Ex-Ferrari figures on ‘huge pressure’ from Italian media and why it’s ingrained in team ‘psyche’

Henry Valantine
Ferrari driver Carlos Sainz testing in Bahrain. testing results

Ferrari's Carlos Sainz testing in Bahrain.

Pedro de la Rosa and Rob Smedley have spoken about the pressures faced at Ferrari on a day-to-day basis, not least from Italy’s national media outlets.

As Italy’s ‘national’ Formula 1 team, there is a natural spotlight on the Scuderia in the nation – and when coupled with it being the most storied team in the history of the sport, there is a unique privilege to driving for or working for Ferrari, but with that comes a pressure like no other.

There are headlines about the team in the country on a daily basis, with the fortunes of the Maranello-based outfit under a microscope, and former test driver De la Rosa and long-time race engineer Smedley explained that the scrutiny ran deep within the team – to a degree where a daily media “dossier” about what was written was spread around the factory every day.

Such was the effect of a poor race weekend, De la Rosa said as soon as the chequered flag fell on a Sunday, the tone for the coming week would already be set in people’s minds over what kind of coverage the team would receive – and that was known, all the way at the top of the team.

“When I was at Ferrari, I remember in the Monday morning after a bad result, I go to the factory and I went into Stefano’s office and there was La Gazzetta dello Sport opened, his mail [on] his office desk, and I realised that we were in trouble. You know, that’s a bit [of] radiography of what Ferrari is like,” De la Rosa explained on the F1 Nation podcast.

“It’s a difficult team. There’s a lot of huge pressure from the press mounting up and the moment that you haven’t had a good result that specific weekend, already on Sunday, at 4pm, you already know what kind of week you’re going to have the next week.”

Smedley, who was often heard on team radio as race engineer for Felipe Massa while both were with the Scuderia, explained that different people took different approaches to trying to deal with the pressure that came from the national media.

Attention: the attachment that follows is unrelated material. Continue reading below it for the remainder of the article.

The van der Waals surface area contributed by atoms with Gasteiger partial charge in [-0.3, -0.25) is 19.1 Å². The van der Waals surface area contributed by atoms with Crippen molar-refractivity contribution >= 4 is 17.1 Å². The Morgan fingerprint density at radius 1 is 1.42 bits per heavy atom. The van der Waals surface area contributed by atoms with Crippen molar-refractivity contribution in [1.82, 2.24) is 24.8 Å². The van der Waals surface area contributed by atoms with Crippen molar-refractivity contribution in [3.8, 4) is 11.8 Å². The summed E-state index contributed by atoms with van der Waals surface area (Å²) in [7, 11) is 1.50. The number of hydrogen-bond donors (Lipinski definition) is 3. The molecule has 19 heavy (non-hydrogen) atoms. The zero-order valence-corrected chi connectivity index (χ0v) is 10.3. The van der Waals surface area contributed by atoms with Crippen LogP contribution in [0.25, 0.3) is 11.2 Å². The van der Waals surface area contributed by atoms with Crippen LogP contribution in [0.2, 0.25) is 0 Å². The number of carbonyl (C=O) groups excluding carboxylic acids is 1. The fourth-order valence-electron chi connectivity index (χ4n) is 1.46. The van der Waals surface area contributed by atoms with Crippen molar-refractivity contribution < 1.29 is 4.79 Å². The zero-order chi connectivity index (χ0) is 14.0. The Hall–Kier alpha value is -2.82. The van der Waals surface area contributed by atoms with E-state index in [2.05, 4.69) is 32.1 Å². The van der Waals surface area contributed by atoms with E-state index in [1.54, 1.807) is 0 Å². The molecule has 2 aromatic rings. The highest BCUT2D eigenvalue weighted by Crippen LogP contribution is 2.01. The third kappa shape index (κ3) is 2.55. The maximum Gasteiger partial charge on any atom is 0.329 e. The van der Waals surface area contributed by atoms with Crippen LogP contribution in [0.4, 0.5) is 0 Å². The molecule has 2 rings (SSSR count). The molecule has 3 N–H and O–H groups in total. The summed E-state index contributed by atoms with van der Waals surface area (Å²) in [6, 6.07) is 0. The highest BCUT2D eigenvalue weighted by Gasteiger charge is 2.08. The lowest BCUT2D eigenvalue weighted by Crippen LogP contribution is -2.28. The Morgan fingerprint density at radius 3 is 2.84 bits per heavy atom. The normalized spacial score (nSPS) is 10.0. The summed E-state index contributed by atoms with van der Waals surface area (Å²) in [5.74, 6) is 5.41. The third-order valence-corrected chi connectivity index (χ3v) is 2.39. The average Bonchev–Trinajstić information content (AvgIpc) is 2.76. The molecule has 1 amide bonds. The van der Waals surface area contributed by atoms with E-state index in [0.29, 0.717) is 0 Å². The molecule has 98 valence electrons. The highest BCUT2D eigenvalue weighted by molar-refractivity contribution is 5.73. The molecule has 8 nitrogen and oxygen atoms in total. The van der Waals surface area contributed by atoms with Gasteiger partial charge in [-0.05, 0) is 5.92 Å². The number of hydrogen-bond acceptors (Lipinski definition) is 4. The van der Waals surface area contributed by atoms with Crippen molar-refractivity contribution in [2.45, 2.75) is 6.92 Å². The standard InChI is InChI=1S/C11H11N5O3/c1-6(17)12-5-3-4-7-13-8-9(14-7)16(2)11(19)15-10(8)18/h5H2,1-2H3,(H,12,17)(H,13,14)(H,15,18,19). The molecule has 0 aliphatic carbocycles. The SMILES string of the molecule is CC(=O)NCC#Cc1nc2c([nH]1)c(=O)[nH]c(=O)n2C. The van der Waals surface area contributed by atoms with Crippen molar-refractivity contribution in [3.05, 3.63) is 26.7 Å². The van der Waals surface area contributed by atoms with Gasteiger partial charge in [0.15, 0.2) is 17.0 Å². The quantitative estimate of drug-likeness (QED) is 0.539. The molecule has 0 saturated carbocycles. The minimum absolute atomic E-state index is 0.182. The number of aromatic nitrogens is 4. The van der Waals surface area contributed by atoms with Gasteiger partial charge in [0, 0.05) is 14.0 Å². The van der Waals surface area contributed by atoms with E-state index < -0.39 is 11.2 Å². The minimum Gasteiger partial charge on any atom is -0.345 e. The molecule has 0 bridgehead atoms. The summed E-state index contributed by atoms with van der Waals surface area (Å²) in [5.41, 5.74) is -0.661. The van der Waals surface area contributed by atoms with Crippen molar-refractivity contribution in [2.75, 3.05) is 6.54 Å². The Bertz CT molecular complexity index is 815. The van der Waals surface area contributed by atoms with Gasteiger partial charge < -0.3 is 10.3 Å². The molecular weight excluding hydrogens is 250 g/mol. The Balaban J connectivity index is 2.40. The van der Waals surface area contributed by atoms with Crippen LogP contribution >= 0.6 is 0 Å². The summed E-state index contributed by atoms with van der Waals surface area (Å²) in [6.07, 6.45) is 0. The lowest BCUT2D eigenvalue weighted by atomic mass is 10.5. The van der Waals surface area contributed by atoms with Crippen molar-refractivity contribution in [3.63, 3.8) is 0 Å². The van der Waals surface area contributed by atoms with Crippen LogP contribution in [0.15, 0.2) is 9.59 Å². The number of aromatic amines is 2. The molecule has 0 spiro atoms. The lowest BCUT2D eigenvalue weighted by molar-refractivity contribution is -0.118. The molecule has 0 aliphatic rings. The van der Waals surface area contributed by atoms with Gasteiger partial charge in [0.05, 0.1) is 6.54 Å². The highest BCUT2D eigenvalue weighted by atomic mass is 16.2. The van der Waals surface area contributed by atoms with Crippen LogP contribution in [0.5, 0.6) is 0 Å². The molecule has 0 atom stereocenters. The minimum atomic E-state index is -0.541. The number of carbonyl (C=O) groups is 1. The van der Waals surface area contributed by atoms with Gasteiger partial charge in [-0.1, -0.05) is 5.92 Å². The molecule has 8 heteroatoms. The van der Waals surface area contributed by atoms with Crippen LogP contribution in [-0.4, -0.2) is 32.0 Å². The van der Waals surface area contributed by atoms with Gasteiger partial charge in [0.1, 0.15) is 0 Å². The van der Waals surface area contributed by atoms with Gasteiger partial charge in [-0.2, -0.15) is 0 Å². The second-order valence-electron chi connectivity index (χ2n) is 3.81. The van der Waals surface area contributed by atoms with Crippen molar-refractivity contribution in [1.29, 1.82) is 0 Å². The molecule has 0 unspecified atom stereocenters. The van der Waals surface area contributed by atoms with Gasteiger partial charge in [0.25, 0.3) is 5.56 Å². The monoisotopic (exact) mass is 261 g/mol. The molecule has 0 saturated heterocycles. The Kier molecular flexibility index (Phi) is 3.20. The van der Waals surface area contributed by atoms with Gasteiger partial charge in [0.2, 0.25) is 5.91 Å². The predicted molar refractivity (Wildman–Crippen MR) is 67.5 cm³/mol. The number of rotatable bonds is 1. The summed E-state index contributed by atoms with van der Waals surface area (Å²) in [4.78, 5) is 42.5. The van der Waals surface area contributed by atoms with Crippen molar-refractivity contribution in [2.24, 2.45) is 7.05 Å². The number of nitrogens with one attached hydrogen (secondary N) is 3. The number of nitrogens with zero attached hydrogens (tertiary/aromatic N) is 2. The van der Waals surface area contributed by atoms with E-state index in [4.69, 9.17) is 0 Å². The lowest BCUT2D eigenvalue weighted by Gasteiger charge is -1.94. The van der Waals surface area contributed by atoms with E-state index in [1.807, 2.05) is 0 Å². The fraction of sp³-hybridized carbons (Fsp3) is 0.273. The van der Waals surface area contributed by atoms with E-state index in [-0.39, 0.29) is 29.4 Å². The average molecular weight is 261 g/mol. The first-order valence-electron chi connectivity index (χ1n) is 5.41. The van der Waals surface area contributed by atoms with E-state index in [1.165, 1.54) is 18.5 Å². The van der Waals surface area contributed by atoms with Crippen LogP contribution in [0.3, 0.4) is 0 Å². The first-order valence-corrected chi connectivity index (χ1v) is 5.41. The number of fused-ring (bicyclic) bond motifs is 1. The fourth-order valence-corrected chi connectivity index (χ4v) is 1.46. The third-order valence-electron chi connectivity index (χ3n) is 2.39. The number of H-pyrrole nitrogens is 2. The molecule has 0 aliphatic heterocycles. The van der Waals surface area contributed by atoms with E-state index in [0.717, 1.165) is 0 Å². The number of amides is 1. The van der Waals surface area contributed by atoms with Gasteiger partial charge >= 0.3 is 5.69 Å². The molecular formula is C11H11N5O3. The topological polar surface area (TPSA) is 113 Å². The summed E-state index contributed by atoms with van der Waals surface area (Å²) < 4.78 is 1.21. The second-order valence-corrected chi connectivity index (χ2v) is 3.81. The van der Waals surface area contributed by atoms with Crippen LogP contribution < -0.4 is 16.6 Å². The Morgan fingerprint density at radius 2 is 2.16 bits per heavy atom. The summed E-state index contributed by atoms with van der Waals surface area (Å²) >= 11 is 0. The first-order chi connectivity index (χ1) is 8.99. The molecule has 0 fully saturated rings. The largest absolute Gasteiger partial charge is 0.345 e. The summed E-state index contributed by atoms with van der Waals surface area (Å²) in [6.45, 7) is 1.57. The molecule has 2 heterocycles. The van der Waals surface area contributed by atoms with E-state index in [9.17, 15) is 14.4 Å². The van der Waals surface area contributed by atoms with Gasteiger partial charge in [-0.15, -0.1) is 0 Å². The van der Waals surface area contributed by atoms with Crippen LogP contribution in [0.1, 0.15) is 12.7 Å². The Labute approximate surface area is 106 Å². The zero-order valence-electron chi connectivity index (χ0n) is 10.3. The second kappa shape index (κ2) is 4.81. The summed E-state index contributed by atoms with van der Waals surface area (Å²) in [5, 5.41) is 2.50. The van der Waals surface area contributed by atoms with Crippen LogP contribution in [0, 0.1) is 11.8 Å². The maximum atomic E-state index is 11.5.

Even in response to a recent story in which former Ferrari board member Lapo Elkann said the team needs to “wake up” after a poor start to the season, Smedley explained that the effects of his words on social media could have far wider-reaching implications inside the Ferrari factory – even when, on the same vein, when the team performs well, the praise is often fawning.

“Pedro’s absolutely right, the media is almost part of the team, and lots of team principals have had a go at either embracing that or trying to stop that,” he added.

“But in the end, it’s kind of a fact of life, that the strength of the Italian media, or the power of the Italian media is inveigled in the team psyche. Absolutely.

“So when you have a good race, they will write brilliant things about you, and when things aren’t going as well, then, you know, it just needs somebody with the gravitas of Lapo Elkann to say something like ‘Ferrari need to wake up’, and that becomes a real thing within the team.

“Now, depending on, how much Fred [Vasseur, current team principal] can protect everybody from that is dependent on how much people get distracted, but it can be a distraction. And I know from personal experience that it can be a distraction, especially when it’s about you personally.

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“But I think that as time goes on, you know, the more senior guys there, you just learn to deal with it. It just becomes part of what you do. And as Pedro mentioned, Stefano would have La Gazzetta open, and there would even be a dossier of what was being written.

“When I first got to Ferrari, there was this dossier that was kind of handed out on every single morning about what was written, and I think that Ross Brawn when he was there was really keen on getting rid of all of that, because it just is, you know, to use that word again, it’s a distraction. You kind of get to grips with it, you get to deal with it, and then it just becomes white noise. You’ve just got to make it white noise in the background.”

De la Rosa continued from Smedley’s point, reasoning that coming to the team having not been born in Italy would make it easier to adjust to the surroundings, and not being used to the level of scrutiny placed on them would mean that the pressure may not affect people as much coming from ‘outside’, as it were.

“I think that’s one of the reasons why the foreigners do so well at Ferrari, is because they are not affected as much by the press, mainly because you don’t understand the press, or the Italian press,” the Spaniard reasoned.

“It’s good for the foreigners, but the Italian engineers, mechanics, the people that work there on a day to day [basis] and they are Italian, they feel the pressure.

“It’s also not about the language itself, but it’s also about the education, what Ferrari really means and how much pressure they manage to handle.”